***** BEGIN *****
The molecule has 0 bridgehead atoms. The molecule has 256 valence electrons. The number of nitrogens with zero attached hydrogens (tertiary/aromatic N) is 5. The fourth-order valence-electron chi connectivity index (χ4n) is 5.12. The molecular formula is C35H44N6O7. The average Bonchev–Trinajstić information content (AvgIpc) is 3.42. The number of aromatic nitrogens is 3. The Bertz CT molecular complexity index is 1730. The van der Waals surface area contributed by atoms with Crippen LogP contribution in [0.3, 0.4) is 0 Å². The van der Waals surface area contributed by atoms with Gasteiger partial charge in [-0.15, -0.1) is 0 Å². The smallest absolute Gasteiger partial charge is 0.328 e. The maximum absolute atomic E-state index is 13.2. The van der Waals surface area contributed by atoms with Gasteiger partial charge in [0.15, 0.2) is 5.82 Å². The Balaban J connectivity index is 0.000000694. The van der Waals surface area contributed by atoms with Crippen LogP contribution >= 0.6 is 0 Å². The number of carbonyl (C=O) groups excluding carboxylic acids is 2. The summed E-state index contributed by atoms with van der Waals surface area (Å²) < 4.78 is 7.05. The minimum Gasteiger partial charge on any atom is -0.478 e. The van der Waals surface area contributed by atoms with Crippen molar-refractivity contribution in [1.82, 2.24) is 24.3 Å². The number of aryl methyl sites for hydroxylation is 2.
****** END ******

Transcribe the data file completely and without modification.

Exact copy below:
The molecule has 0 bridgehead atoms. The molecule has 256 valence electrons. The number of nitrogens with zero attached hydrogens (tertiary/aromatic N) is 5. The fourth-order valence-electron chi connectivity index (χ4n) is 5.12. The molecular formula is C35H44N6O7. The average Bonchev–Trinajstić information content (AvgIpc) is 3.42. The number of aromatic nitrogens is 3. The Bertz CT molecular complexity index is 1730. The van der Waals surface area contributed by atoms with Crippen LogP contribution in [0.3, 0.4) is 0 Å². The van der Waals surface area contributed by atoms with Gasteiger partial charge in [-0.15, -0.1) is 0 Å². The smallest absolute Gasteiger partial charge is 0.328 e. The maximum absolute atomic E-state index is 13.2. The van der Waals surface area contributed by atoms with Gasteiger partial charge in [0.15, 0.2) is 5.82 Å². The Balaban J connectivity index is 0.000000694. The van der Waals surface area contributed by atoms with Crippen LogP contribution >= 0.6 is 0 Å². The number of carbonyl (C=O) groups excluding carboxylic acids is 2. The summed E-state index contributed by atoms with van der Waals surface area (Å²) < 4.78 is 7.05. The minimum Gasteiger partial charge on any atom is -0.478 e. The van der Waals surface area contributed by atoms with Crippen molar-refractivity contribution in [1.82, 2.24) is 24.3 Å². The number of aryl methyl sites for hydroxylation is 2.